Throughout its history, Virunga has been deeply affected by the country’s political climate. The park has endured many periods of armed conflict. The deep commitment of Virunga’s Rangers, key politicians, conservationists, and concerned individuals around the world have enabled the park to survive.

The park was founded in 1925 by King Albert I of Belgium and was originally given his namesake, Albert National Park.  Parc Albert was the first national park to be established on the continent of Africa, largely from the tireless lobbying of an American biologist, Carl Akeley, who committed his life to the protection of Virunga’s Landscapes, and who subsequently died and was buried in the Park. It was founded primarily to protect the mountain gorillas living in the forests of the Virunga Massif. Parc Albert was later expanded northward to include the Rwindi Plains, Lake Edward and the Rwenzori “Mountains of the Moon”. The park was renamed Virunga National Park in 1969.

Over the past 20 years, Virunga’s Rangers have endured an almost uninterrupted series of challenges. In 1994, the Rwandan genocide unleashed a flood of more than one million refugees who placed tremendous pressure on the park forests and wildlife. In 2007, members of an illegal charcoal mafia murdered a family of mountain gorillas. The event was arguably the park’s darkest hour in over a decade. Their motivation was simple: kill the mountain gorillas and there will no longer be a reason to protect the park. By the end of the year, nine critically endangered mountain gorillas had been murdered.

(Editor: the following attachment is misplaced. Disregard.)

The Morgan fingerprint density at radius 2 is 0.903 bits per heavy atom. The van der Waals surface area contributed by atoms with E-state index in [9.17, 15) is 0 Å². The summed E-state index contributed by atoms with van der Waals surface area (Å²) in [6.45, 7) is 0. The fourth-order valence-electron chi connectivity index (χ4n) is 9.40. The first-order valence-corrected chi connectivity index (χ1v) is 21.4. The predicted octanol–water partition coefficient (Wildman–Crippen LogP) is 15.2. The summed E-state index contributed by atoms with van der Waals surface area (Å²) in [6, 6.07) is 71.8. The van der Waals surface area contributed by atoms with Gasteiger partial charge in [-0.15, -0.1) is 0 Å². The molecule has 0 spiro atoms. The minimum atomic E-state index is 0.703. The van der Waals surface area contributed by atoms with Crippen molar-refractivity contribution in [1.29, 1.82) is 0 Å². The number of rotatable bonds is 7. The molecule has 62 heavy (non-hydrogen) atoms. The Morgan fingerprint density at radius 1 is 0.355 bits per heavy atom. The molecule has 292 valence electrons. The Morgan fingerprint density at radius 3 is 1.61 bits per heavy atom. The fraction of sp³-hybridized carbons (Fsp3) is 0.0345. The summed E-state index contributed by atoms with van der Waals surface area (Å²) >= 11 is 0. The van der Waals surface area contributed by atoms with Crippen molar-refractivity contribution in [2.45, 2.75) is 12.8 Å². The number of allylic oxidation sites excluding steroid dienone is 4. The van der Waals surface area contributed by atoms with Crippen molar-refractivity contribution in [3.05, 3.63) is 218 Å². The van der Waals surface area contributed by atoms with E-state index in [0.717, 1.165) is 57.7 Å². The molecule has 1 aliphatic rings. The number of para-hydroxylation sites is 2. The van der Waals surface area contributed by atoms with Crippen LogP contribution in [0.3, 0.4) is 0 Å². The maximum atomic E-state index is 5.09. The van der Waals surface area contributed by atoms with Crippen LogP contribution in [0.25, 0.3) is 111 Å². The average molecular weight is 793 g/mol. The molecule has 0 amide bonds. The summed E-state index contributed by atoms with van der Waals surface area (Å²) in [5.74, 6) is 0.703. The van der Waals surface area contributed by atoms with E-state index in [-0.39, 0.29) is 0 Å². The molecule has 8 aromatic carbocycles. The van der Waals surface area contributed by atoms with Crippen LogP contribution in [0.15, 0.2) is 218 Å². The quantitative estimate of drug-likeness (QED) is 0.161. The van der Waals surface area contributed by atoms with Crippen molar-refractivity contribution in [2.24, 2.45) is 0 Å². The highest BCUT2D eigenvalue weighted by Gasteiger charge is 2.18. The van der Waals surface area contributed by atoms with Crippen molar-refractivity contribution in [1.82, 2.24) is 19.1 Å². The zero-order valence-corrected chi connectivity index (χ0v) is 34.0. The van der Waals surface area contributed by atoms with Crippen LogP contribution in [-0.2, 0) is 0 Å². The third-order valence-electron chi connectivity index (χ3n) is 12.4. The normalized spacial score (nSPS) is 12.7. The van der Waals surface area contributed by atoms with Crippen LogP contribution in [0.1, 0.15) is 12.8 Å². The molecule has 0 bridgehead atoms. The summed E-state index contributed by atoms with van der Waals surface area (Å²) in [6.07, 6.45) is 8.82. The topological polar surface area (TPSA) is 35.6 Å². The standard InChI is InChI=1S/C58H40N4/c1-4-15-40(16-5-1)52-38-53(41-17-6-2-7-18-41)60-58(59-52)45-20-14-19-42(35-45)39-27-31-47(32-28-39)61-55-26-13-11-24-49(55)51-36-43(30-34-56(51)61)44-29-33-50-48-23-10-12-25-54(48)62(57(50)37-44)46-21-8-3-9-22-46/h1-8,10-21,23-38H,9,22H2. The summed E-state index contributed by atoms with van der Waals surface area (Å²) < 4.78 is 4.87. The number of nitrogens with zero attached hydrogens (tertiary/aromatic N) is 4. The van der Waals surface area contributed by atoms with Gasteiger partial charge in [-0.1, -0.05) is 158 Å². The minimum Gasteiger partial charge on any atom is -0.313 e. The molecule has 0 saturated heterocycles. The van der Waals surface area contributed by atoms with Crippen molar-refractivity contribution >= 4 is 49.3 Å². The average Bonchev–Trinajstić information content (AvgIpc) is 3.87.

In 2008, the ICCN entered into a public-private partnership with VF. ICCN and VF jointly appointed the park director, Emmanuel De Merode, and began a comprehensive turnaround strategy based on rebuilding the ranger corps, professionalizing park management and adopting best-practice corporate governance. This partnership planted the seed for what was to become the Virunga Alliance – an innovative plan to deliver effective economic development and stability for the populations living around the park.  The work was largely funded through public and private support, including the European Union and the Howard G Buffet Foundation.  Since then, the programs were sustained uninterrupted through two civil wars, but at a considerable cost to the park’s staff.

Peace has returned to Virunga, and once again, the park is open to tourism. New tourist activities are being developed and the park now offers high-end lodging conveniently located near the center of the three main tourist attractions: the mountain gorillas, Tongo chimpanzees, and Nyiragongo volcano.